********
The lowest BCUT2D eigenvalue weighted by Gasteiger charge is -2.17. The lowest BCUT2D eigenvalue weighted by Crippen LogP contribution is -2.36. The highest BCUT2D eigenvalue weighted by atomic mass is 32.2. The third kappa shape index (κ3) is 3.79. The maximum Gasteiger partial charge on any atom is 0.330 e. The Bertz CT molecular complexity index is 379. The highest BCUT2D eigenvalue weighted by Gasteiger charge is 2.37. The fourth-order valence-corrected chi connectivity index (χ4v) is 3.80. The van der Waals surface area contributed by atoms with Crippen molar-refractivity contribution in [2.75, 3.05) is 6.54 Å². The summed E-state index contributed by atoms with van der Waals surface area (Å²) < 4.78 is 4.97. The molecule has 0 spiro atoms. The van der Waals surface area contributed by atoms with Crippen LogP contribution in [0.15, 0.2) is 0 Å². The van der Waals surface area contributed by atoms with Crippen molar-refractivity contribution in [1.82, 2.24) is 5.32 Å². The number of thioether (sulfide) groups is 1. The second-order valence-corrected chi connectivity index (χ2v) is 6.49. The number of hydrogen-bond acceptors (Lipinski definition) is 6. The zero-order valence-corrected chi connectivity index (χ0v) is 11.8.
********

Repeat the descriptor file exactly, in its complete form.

The lowest BCUT2D eigenvalue weighted by Gasteiger charge is -2.17. The lowest BCUT2D eigenvalue weighted by Crippen LogP contribution is -2.36. The highest BCUT2D eigenvalue weighted by atomic mass is 32.2. The third kappa shape index (κ3) is 3.79. The maximum Gasteiger partial charge on any atom is 0.330 e. The Bertz CT molecular complexity index is 379. The highest BCUT2D eigenvalue weighted by Gasteiger charge is 2.37. The fourth-order valence-corrected chi connectivity index (χ4v) is 3.80. The van der Waals surface area contributed by atoms with Crippen molar-refractivity contribution in [2.75, 3.05) is 6.54 Å². The summed E-state index contributed by atoms with van der Waals surface area (Å²) < 4.78 is 4.97. The molecule has 0 spiro atoms. The van der Waals surface area contributed by atoms with Crippen LogP contribution in [0.15, 0.2) is 0 Å². The van der Waals surface area contributed by atoms with Crippen molar-refractivity contribution in [1.82, 2.24) is 5.32 Å². The number of thioether (sulfide) groups is 1. The second-order valence-corrected chi connectivity index (χ2v) is 6.49. The number of hydrogen-bond acceptors (Lipinski definition) is 6. The zero-order valence-corrected chi connectivity index (χ0v) is 11.8.